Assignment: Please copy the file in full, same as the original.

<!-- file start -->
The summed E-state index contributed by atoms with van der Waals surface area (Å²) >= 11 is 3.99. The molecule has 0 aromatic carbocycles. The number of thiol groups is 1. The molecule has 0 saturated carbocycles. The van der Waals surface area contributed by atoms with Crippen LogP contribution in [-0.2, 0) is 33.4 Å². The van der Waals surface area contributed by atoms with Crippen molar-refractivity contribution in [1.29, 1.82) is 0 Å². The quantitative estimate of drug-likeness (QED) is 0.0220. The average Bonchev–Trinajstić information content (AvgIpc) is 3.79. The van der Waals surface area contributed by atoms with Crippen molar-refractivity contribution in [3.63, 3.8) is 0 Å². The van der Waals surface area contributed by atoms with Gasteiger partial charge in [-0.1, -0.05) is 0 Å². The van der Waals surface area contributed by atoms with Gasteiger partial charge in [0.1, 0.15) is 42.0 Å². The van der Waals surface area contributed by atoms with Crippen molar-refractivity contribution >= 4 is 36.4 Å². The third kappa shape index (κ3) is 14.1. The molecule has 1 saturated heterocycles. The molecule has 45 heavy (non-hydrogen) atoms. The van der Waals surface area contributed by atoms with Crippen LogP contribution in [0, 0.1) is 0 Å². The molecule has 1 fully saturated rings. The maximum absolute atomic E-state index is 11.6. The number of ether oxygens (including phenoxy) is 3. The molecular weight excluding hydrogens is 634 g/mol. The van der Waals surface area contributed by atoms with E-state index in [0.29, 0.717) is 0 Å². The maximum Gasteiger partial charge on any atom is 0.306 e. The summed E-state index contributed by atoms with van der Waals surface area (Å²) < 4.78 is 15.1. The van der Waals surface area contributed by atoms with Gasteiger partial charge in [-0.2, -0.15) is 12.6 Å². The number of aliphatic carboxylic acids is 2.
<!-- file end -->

The summed E-state index contributed by atoms with van der Waals surface area (Å²) >= 11 is 3.99. The molecule has 0 aromatic carbocycles. The number of thiol groups is 1. The molecule has 0 saturated carbocycles. The van der Waals surface area contributed by atoms with Crippen LogP contribution in [-0.2, 0) is 33.4 Å². The van der Waals surface area contributed by atoms with Crippen molar-refractivity contribution in [1.29, 1.82) is 0 Å². The quantitative estimate of drug-likeness (QED) is 0.0220. The average Bonchev–Trinajstić information content (AvgIpc) is 3.79. The van der Waals surface area contributed by atoms with Crippen molar-refractivity contribution in [3.63, 3.8) is 0 Å². The van der Waals surface area contributed by atoms with Gasteiger partial charge in [-0.1, -0.05) is 0 Å². The van der Waals surface area contributed by atoms with Gasteiger partial charge in [0.1, 0.15) is 42.0 Å². The van der Waals surface area contributed by atoms with Crippen molar-refractivity contribution >= 4 is 36.4 Å². The third kappa shape index (κ3) is 14.1. The molecule has 1 saturated heterocycles. The molecule has 45 heavy (non-hydrogen) atoms. The van der Waals surface area contributed by atoms with Crippen LogP contribution in [0, 0.1) is 0 Å². The molecule has 1 fully saturated rings. The maximum absolute atomic E-state index is 11.6. The number of ether oxygens (including phenoxy) is 3. The molecular weight excluding hydrogens is 634 g/mol. The van der Waals surface area contributed by atoms with E-state index in [0.29, 0.717) is 0 Å². The maximum Gasteiger partial charge on any atom is 0.306 e. The summed E-state index contributed by atoms with van der Waals surface area (Å²) < 4.78 is 15.1. The van der Waals surface area contributed by atoms with Gasteiger partial charge in [-0.2, -0.15) is 12.6 Å². The number of aliphatic carboxylic acids is 2.